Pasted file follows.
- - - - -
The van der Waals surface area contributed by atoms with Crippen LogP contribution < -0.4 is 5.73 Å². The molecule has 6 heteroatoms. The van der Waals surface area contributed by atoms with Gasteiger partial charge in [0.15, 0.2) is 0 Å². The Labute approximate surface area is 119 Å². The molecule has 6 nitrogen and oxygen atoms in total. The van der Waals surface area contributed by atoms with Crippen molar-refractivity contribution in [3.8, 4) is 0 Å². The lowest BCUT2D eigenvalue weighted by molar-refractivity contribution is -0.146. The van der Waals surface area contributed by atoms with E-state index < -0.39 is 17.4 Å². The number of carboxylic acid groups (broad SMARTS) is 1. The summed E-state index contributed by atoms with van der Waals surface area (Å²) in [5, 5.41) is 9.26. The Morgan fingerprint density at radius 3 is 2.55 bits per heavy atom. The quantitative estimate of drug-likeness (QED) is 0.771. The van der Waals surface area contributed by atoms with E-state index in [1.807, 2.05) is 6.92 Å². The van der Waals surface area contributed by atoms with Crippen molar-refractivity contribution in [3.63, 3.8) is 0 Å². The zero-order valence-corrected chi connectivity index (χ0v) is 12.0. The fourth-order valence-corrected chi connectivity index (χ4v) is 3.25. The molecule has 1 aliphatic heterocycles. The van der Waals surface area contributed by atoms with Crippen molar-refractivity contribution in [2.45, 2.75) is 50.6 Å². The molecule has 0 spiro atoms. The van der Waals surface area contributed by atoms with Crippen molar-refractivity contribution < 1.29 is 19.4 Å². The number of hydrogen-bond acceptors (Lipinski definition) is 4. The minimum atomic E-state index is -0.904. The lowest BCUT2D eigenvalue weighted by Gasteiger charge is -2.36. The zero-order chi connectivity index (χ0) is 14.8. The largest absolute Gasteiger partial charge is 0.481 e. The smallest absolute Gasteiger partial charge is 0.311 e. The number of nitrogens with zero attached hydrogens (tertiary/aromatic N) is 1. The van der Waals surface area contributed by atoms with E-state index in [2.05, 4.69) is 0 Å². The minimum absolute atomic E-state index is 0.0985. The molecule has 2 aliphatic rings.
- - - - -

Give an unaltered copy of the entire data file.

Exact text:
The van der Waals surface area contributed by atoms with Crippen LogP contribution < -0.4 is 5.73 Å². The molecule has 6 heteroatoms. The van der Waals surface area contributed by atoms with Gasteiger partial charge in [0.15, 0.2) is 0 Å². The Labute approximate surface area is 119 Å². The molecule has 6 nitrogen and oxygen atoms in total. The van der Waals surface area contributed by atoms with Crippen molar-refractivity contribution in [3.8, 4) is 0 Å². The lowest BCUT2D eigenvalue weighted by molar-refractivity contribution is -0.146. The van der Waals surface area contributed by atoms with E-state index < -0.39 is 17.4 Å². The number of carboxylic acid groups (broad SMARTS) is 1. The summed E-state index contributed by atoms with van der Waals surface area (Å²) in [5, 5.41) is 9.26. The Morgan fingerprint density at radius 3 is 2.55 bits per heavy atom. The quantitative estimate of drug-likeness (QED) is 0.771. The van der Waals surface area contributed by atoms with E-state index in [1.807, 2.05) is 6.92 Å². The van der Waals surface area contributed by atoms with Crippen molar-refractivity contribution in [3.63, 3.8) is 0 Å². The zero-order valence-corrected chi connectivity index (χ0v) is 12.0. The fourth-order valence-corrected chi connectivity index (χ4v) is 3.25. The molecule has 1 aliphatic heterocycles. The van der Waals surface area contributed by atoms with Crippen molar-refractivity contribution in [2.45, 2.75) is 50.6 Å². The molecule has 0 spiro atoms. The van der Waals surface area contributed by atoms with Crippen molar-refractivity contribution < 1.29 is 19.4 Å². The number of hydrogen-bond acceptors (Lipinski definition) is 4. The minimum atomic E-state index is -0.904. The lowest BCUT2D eigenvalue weighted by Gasteiger charge is -2.36. The zero-order chi connectivity index (χ0) is 14.8. The largest absolute Gasteiger partial charge is 0.481 e. The smallest absolute Gasteiger partial charge is 0.311 e. The number of nitrogens with zero attached hydrogens (tertiary/aromatic N) is 1. The van der Waals surface area contributed by atoms with E-state index in [2.05, 4.69) is 0 Å². The minimum absolute atomic E-state index is 0.0985. The molecule has 2 aliphatic rings.